Although there is variation in the forecasts, there is no doubt that the software as a service market is growing and growing fast. One reason often cited as the shift to cloud solutions is business confidence in such services increasing, but cost is also a factor.
Traditional in-house approaches to software storage and management, business processes, and on premise systems infrastructure are losing ground. Gartner predicts that by 2020, cloud shift will affect more than $1 trillion in IT spending.
Figures for 2016’s growth in the SaaS market are expected to reach 20%. Within six years it is predicted that the overall market will exceed $160 billion. Buried in these massive sums are statistics on the Customer Relationship Management (CRM) share of this expenditure.
The global CRM market
Currently, Salesforce is the dominant player, with circa 20% of the market share. Between them, SAP, Oracle, Microsoft and Adobe account for a further 26%. Interestingly, although total revenues grew by 12.3% in the CRM market during 2015, Gartner’s Julian Poulter notes that the “growth is driven by cloud-service revenue, which, in the application space, uses SaaS as the major delivery model” and further that “on-premise licence revenue declined 1 percent for the same period.”
Looking at the trends in worldwide spending, the North American market continued as the dominant share, but the fastest growth was seen in the emerging Asia/Pacific markets, in China and to lesser – but still significant – extent in North Africa, the Middle East and the mature Asia/Pacific markets.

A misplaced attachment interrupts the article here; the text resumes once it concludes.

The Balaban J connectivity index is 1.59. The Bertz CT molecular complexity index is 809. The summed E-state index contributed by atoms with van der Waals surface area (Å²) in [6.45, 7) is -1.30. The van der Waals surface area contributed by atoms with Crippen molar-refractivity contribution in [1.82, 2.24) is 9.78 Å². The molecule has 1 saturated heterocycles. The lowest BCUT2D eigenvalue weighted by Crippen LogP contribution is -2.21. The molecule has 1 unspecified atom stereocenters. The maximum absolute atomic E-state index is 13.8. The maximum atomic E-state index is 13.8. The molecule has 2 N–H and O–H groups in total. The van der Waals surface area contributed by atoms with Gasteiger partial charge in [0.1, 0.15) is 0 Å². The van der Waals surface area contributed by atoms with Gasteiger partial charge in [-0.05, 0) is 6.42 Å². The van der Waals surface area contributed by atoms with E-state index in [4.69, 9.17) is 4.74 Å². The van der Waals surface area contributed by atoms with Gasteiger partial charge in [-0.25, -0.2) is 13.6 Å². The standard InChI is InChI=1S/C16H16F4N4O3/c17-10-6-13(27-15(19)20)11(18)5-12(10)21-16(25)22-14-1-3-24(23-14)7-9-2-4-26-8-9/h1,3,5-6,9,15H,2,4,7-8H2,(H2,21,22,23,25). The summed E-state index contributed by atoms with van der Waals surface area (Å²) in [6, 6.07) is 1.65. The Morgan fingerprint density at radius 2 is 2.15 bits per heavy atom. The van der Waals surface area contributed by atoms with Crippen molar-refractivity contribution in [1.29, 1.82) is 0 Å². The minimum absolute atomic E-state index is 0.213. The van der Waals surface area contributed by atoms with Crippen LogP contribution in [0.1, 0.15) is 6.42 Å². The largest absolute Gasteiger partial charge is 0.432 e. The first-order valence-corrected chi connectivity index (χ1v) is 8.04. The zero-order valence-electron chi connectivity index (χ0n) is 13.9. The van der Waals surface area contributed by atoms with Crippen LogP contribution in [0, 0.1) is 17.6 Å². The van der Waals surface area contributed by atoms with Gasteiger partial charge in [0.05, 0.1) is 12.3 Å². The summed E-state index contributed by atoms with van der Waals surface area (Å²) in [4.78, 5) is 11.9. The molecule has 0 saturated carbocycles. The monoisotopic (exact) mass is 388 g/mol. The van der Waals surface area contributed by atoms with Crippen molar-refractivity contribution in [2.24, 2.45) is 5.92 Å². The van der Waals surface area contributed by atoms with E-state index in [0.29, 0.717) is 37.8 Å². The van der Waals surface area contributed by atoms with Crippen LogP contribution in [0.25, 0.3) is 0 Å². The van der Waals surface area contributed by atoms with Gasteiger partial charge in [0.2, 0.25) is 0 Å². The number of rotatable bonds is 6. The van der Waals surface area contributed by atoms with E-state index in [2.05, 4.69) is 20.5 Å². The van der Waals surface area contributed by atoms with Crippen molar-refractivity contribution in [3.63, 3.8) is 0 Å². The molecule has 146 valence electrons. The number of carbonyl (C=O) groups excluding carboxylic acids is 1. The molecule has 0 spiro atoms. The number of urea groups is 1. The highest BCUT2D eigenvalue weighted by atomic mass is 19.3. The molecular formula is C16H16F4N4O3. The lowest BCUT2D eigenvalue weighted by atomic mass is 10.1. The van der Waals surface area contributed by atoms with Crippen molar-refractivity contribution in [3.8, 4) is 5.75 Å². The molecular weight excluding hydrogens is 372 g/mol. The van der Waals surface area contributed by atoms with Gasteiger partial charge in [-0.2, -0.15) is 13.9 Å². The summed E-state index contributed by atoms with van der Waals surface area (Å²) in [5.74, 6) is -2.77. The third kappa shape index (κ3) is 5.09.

The driving forces
The world has changed and it’s still changing at a pace we couldn’t have imagined a few decades ago. To remain relevant and competitive, businesses must become agile and responsive.
Consumers who have grown up with digital technology to hand, who have enthusiastically embraced each shift in capability, processing power and connectivity will not tolerate being held back by legacy systems and sluggish investment strategies.
While users want faster, better, smarter systems, new entrants to markets and seismic shifts in global trade have magnified the need to control spending. In-house systems are expensive to develop, support and maintain.
Furthermore, users of in-house systems are unable to benefit from collective genius of a whole world of users’ innovative ideas. Collaboration is accelerating change. Putting it crudely, if you’re not in the game, you can’t share the winnings.
Forecasting the future
SaaS in no longer the new kid on the block, and although still in a strong growth position, the market is amongst the most mature of the cloud-based segments. Platform as a service and infrastructure as a service are also growing rapidly. Those looking after IT budgets have more options than ever before to deliver first-class, scalable solutions to their business without prohibitive up-front investment.
We don’t know the future, but we’re excited by it.